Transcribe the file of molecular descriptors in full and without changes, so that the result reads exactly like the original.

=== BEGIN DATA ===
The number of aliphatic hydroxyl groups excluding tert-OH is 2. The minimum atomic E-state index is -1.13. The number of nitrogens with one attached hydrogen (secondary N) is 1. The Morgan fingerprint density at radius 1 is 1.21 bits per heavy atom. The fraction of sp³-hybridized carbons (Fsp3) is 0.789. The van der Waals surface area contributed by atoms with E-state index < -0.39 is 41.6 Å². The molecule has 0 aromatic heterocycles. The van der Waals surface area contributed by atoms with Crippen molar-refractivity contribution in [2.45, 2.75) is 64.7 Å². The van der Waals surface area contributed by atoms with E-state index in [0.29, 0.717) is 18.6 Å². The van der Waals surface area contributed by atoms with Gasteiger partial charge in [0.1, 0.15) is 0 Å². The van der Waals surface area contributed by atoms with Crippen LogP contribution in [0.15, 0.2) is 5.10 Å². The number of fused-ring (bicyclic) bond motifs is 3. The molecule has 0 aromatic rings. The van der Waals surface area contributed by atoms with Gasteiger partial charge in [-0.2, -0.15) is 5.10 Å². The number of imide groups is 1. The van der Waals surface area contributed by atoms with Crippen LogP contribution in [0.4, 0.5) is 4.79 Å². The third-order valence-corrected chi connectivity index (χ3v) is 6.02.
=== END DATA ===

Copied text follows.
The number of aliphatic hydroxyl groups excluding tert-OH is 2. The minimum atomic E-state index is -1.13. The number of nitrogens with one attached hydrogen (secondary N) is 1. The Morgan fingerprint density at radius 1 is 1.21 bits per heavy atom. The fraction of sp³-hybridized carbons (Fsp3) is 0.789. The van der Waals surface area contributed by atoms with E-state index < -0.39 is 41.6 Å². The molecule has 0 aromatic heterocycles. The van der Waals surface area contributed by atoms with Crippen molar-refractivity contribution in [2.45, 2.75) is 64.7 Å². The van der Waals surface area contributed by atoms with E-state index in [0.29, 0.717) is 18.6 Å². The van der Waals surface area contributed by atoms with Gasteiger partial charge in [0.1, 0.15) is 0 Å². The van der Waals surface area contributed by atoms with Crippen LogP contribution in [0.15, 0.2) is 5.10 Å². The number of fused-ring (bicyclic) bond motifs is 3. The molecule has 0 aromatic rings. The van der Waals surface area contributed by atoms with Gasteiger partial charge in [-0.2, -0.15) is 5.10 Å². The number of imide groups is 1. The van der Waals surface area contributed by atoms with Crippen LogP contribution in [0.4, 0.5) is 4.79 Å². The third-order valence-corrected chi connectivity index (χ3v) is 6.02.